One of the flaws of western film-making is that we’re not very good at portraying disabilities as a normal part of everyday life.
Every time a film does take a chance in the portrayal of a disability, it tends to be the main driving force of the plot. Sure these have their place in storytelling, but I would like to see more portrayals of normalcy. Maybe a comedy film where the lead character is deaf? Or a romance where one of the participants is in a wheelchair?
While we might be failing, fortunately we can look to our film-making cousins in Japan to try and rectify this.
A Silent Voice follows the story of two students: Shoko Nishimiya (Saori Haymai), a newly transferred female student who happens to be deaf; and Shoya Ishida (Miyu Irino), a male student at her new school who bullies her.
This constant bullying forces Nishimiya to change schools, leaving Ishida ostracised and hated by his fellow classmates and it seems both students are setting down dark and disturbing life paths.
However, a sudden reunion with between the two many years later forces Ishida to rethink his past behaviour, and he sets out on a journey to atone for his sins.
Adapted from the popular Japanese manga, A Silent Voice is quite a difficult film to define as it covers a range of topics such as friendship, atonement, regret, suicide and learning to love those who are different.
But at its core is bullying and how people (especially children) can be unfathomably unkind to each other. Such an approach was always going to be difficult and director Naoko Yamada is to be commended for tackling such a demanding subject.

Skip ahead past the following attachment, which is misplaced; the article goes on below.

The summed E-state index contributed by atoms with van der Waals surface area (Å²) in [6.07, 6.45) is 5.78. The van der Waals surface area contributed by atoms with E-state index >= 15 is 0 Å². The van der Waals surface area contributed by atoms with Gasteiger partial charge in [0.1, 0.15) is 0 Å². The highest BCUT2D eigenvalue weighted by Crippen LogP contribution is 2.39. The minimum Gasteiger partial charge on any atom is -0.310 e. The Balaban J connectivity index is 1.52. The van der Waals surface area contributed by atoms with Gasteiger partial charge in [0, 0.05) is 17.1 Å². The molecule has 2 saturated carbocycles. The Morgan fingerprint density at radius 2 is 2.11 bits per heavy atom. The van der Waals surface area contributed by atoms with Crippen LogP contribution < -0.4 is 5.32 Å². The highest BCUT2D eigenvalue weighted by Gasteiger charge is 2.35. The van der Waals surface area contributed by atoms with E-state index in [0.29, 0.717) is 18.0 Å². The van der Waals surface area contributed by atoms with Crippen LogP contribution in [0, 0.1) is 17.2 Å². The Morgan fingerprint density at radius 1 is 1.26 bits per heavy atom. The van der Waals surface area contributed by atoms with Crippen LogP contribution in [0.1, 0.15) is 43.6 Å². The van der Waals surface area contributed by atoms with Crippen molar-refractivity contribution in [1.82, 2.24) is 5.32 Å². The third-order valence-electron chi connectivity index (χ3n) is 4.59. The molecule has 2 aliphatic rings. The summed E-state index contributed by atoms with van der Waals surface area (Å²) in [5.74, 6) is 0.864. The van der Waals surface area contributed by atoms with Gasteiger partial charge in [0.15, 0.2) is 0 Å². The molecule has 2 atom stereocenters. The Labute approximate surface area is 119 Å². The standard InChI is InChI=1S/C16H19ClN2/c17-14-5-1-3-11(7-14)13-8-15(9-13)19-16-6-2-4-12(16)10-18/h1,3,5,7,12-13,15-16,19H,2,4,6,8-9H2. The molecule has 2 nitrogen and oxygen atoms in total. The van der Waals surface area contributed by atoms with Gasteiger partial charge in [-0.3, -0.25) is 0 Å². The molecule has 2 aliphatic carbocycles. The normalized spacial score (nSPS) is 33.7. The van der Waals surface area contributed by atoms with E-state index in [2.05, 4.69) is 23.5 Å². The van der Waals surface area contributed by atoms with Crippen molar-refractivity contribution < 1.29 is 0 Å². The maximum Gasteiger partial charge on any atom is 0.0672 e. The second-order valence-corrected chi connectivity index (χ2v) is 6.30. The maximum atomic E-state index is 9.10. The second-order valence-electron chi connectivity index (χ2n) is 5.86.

However it’s the exploration of bullying’s aftermath that really elevates this film above its peers. How long must a bully bear the sins of his past? Should he be forgiven? And by who? Such questions are all at least touched upon as Ishida goes on his journey to escape from his past.
Alongside the story is, of course, the visuals. With no outlandish or fantastical story lines, the film allows itself to take a more low key approach, which lends greatly to the more hard hitting issues that the film strives to explore.
But above even the themes and visuals is undoubtably the music. Kensuke Ushio, the film’s composer, has created an audio masterpiece that can comfortably sit beside other emotionally moving pieces on the various “best of” lists.
While A Silent Voice works on many different levels, I don’t think this film will resonate with everyone (which is truly a shame). The unusual editing choices, as well as the decision not to subtitle the sign language, may leave some viewers feeling a lot more detached than they might expect to.
While not as accomplished as films such as Your Name; A Silent Voice is nevertheless a stunning portrayal of love, life and loss in the tragic experience that we call life.